The American Hockey League Board of Governors unanimously granted conditional approval of the sale the AHL’s Springfield Falcons to the Coyotes on Tuesday at the BOG’s meeting in Chicago. The board also approved the relocation of that franchise to Tucson, beginning with the 2016-17 season.
The vote was a major hurdle for the Coyotes in their efforts to bring their AHL team closer to home.
“We are very pleased that the American Hockey League’s Board of Governors today unanimously approved the transfer of ownership of the Springfield Falcons AHL franchise to the Arizona Coyotes as well as the relocation of that franchise from Springfield, Massachusetts to Tucson, Arizona beginning with the 2016-17 season,” Coyotes President and CEO Anthony LeBlanc said in a statement. “We will continue to work with the City of Tucson to finalize an arena lease agreement in the near future.”
LeBlanc met with Tucson Mayor Jonathan Rothschild last week to discuss some of the concerns the Mayor had, including costs and the amount of dates the new franchise would require at the Tucson Civic Center. He also met with council members individually so he would not violate open meeting laws. LeBlanc said he came away with the impression that council’s concerns had been addressed. Rothschild’s office did not immediately return calls requesting comment.
The Rio Nuevo district, where the Tucson Convention Center sits, funded nearly $8 million in upgrades to restrooms, concession stands, new seats, lights, a sound system and a new entryway two years ago. Rio Nuevo recently approved $3.2 million in upgrades to the team areas (locker room, training and medical facilities) to get the Tucson Convention Center ready for hockey by October.
The Tucson City Council is expected to vote on a deal with the Coyotes as soon as May 17.
The Coyotes ownership group has long coveted Tucson as the site of the team’s AHL franchise because it is the second-largest market in Arizona. The proximity of Tucson would make it far easier to call up players in the event of injuries and it would allow the team to manage the entire business of the franchise, including the coaching and development systems. The team also hopes to expand hockey’s footprint across the state and this move is seen as a step in that direction.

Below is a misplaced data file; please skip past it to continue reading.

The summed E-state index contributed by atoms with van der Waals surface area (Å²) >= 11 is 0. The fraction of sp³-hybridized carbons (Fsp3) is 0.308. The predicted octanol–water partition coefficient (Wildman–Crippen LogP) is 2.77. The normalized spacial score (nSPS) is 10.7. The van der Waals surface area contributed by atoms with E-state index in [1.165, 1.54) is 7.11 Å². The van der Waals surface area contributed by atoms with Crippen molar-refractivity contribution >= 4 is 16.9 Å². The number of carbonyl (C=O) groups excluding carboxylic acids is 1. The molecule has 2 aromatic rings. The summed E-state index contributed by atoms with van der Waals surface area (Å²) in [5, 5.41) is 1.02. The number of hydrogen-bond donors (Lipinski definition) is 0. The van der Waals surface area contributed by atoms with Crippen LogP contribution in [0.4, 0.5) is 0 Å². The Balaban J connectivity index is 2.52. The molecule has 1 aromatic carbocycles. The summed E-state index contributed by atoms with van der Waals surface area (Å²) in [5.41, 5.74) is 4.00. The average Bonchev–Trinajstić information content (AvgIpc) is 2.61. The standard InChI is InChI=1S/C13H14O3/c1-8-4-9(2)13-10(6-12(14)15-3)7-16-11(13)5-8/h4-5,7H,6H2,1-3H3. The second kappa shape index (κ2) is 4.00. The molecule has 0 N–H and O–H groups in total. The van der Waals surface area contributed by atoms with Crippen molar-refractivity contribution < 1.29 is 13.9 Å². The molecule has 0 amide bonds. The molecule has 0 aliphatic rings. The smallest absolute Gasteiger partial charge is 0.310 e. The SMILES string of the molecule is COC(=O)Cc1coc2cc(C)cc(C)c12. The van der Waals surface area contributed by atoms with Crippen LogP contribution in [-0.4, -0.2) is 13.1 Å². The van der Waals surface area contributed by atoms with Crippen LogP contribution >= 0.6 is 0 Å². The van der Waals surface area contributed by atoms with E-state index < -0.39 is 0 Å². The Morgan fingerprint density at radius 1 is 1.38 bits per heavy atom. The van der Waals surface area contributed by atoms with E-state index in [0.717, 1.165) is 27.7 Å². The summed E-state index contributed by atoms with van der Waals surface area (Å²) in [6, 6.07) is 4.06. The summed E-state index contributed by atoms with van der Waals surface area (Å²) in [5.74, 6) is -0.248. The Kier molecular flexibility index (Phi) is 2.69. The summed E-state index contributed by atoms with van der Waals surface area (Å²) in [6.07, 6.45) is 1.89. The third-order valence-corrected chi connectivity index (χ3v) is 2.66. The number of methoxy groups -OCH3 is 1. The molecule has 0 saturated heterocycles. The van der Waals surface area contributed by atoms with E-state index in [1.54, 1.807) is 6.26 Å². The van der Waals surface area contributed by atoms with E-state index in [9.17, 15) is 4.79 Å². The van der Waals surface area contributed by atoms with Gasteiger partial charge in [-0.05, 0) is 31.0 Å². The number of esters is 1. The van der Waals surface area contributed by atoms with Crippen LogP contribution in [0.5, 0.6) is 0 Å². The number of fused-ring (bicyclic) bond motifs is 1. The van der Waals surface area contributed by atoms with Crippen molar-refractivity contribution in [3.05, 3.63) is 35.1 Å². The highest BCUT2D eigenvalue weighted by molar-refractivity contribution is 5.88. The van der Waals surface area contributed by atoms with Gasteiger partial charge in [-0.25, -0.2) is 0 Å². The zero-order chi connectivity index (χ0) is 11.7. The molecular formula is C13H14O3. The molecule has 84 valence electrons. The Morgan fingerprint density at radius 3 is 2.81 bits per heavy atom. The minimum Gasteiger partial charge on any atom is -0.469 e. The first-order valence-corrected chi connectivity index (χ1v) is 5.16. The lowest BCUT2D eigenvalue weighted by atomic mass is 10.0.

“Huge benefit,” coach Dave Tippett said of the move. “Especially when you’ve got young players, you’d like to flip somebody out for the other guy — sometimes to send a message, sometimes just to look at a guy. We never had the ability to do that.
“To have them so close where you can keep track of each other and you watch each other’s games every night, it’s a benefit that with our team on the East Coast we haven’t had.”
The AHL is the top-level farm system for NHL clubs. The Coyotes’ new affiliate would compete in the AHL’s Pacific Division. That division was created last season when five NHL clubs moved their AHL affiliates west.
The San Jose Sharks’ affiliate also plays in San Jose at the SAP Center where the Sharks play. The Calgary Flames’ affiliate plays in Stockton, California; the Edmonton Oilers’ affiliate plays in Bakersfield, California; the Los Angeles Kings’ affiliate plays in Ontario, California; and the Anaheim Ducks’ affiliate plays in San Diego.
- NHL West Division playoff tracker: Coyotes hold onto 4th spot after loss
- Coyotes take early lead, ultimately fall 4-1 to Minnesota Wild
- Coyotes to rock custom kicks honoring Hockey Fights Cancer Night
- Coyotes re-sign defenseman Ilya Lyubushkin to 1-year deal
- Coyotes overcome early deficit to beat Blues, overtake St. Louis in standings